Aspen High School students reboot Aesop’s fables
If You Go…
What: ‘Aesop Refabled,’ presented by Aspen High School
Where: Black Box Theatre
When: Wednesday, Nov. 18 through Friday, Nov. 20, 6 p.m.
How much: $8/adults; $5 students and faculty; tickets available at the door
The 14 students in Aspen High School’s fall play class are bringing the lessons of Aesop’s Fables to the stage, recasting the timeless tales for their peers and a contemporary audience.
“Aesop Refabled” features eight fables reimagined for young people in the 21st century, along with a closing improvisational piece featuring the whole cast.
“The entire play is about taking Aesop’s Fables, which were written thousands of years ago, and taking them into our present lives and seeing how they relate back to us,” freshman Nick Galambos said.
Students opened the school year in drama teacher Alie Walsh’s class reading the play and auditioning for parts, and over the course of the semester they’ve memorized their lines, made sets and prepared a production that opens Wednesday night at the Black Box Theatre.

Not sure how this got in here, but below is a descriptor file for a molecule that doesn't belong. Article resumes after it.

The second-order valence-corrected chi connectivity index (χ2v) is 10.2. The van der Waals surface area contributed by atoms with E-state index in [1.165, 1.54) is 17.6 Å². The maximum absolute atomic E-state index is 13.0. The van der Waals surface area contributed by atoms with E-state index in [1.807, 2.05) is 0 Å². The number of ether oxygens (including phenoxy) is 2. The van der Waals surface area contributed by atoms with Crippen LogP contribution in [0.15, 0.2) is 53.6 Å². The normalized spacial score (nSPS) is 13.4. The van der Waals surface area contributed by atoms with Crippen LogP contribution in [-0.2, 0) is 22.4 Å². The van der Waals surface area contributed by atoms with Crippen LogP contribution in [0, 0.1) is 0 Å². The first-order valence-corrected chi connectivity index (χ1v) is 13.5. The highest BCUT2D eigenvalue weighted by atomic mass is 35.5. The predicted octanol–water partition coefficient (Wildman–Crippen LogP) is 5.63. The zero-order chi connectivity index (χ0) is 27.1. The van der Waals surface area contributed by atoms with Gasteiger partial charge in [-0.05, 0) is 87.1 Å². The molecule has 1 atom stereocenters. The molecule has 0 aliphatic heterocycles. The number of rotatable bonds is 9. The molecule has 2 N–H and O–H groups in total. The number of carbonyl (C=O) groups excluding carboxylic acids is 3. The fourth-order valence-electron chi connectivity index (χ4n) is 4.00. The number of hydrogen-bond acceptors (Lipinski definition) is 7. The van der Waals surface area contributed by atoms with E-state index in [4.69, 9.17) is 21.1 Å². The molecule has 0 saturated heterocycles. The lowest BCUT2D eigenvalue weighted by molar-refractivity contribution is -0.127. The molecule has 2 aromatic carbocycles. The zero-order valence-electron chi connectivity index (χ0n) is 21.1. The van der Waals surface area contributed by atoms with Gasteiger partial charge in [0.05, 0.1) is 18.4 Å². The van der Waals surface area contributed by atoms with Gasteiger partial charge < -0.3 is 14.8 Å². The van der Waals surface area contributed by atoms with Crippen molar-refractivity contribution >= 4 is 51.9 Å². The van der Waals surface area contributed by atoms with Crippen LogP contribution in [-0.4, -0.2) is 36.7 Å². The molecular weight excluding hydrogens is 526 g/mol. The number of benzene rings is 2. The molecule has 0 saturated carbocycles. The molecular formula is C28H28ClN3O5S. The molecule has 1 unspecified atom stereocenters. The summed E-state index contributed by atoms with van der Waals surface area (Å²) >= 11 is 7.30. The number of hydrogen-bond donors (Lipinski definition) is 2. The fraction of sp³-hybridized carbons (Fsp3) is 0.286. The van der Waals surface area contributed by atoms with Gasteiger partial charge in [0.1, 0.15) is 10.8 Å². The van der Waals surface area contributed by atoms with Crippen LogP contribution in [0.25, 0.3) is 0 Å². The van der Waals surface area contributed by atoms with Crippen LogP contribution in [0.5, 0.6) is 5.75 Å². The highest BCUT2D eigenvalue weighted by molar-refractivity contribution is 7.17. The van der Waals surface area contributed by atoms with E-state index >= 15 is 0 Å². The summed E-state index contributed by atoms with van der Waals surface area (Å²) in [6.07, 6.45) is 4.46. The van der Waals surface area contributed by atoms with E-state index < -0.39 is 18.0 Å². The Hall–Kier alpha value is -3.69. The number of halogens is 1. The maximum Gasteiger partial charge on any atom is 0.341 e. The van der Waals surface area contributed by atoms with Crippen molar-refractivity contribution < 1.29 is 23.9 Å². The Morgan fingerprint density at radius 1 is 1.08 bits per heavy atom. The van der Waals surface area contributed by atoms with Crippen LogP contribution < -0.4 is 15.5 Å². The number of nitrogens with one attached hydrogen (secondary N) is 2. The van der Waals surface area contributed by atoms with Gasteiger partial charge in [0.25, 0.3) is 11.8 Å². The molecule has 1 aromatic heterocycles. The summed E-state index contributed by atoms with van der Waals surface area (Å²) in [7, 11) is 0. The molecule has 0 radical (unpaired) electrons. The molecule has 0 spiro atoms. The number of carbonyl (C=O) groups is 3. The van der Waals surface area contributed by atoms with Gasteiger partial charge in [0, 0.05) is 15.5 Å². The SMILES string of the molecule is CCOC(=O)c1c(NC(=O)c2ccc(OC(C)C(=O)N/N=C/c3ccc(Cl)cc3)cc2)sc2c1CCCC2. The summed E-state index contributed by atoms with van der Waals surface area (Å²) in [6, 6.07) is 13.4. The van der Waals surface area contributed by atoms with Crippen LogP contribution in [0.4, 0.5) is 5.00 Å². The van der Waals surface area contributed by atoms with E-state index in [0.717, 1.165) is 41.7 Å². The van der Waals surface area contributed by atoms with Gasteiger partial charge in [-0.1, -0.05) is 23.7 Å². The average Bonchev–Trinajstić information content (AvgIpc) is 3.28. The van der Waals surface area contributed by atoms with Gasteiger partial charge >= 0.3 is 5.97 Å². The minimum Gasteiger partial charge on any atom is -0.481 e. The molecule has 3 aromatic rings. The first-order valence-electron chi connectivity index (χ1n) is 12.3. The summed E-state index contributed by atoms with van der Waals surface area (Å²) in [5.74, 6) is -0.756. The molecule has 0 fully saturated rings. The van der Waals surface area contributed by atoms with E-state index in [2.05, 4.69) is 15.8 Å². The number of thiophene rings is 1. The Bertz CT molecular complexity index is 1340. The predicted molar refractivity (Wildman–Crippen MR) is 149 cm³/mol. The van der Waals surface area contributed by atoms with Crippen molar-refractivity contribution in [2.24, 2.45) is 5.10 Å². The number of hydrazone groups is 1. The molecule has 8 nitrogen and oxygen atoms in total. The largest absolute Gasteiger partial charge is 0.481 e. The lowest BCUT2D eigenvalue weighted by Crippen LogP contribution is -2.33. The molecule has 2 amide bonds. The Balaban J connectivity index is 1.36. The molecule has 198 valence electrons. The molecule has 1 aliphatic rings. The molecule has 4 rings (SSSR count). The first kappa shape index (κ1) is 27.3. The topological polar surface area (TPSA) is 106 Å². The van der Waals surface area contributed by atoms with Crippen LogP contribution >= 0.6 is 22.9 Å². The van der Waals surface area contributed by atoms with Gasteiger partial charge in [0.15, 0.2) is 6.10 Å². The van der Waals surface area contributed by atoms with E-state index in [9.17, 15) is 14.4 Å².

As they neared opening night, the students talked to playwright Nicole B. Adkins via Skype about the production. Adkins developed “Aesop Refabled” at Los Angeles’ SkyPilot Theatre Company, where the show debuted in 2011. Adkins also wrote the opening fable, “Andy and Chrys,” which reboots Aesop’s “The Ant and the Chrysalis” with a disabled high schooler on a basketball court.
Students said they were impacted by the way Adkins reinforced the “show don’t tell” approach to storytelling, letting the action play out through characters rather than preaching a lesson to an audience.
“The morals come out in each scene,” sophomore Francesca Seaman said. “The authors of the scenes didn’t just try to put their opinions into the audience’s head. It’s more focused on telling the story.”
Students Erika Goph and Lily Royrer made large line drawings of each of the fables in their traditional form, which serve as the backdrop for the corresponding scenes and offer a contrast between the classic tales and these modern updates.
By last week, the students were finalizing their lighting cues and blocking scenes in the Black Box. In its third hour of rehearsals one afternoon, the cast and crew was working on a scene based on “The Lion and the Boar,” here reimagined as a tale of schoolyard bullying that features tall upperclassmen being pushed around by a smaller freshman over a cupcake.
“Each scene brings something new that might be unexpected,” said Galambos, who plays the undersized bully. “In ‘The Lion and the Boar’ we’re asking, ‘What does it really mean to be a bully?’ There’s stuff like that: you’re going to take something from it that isn’t the usual.”
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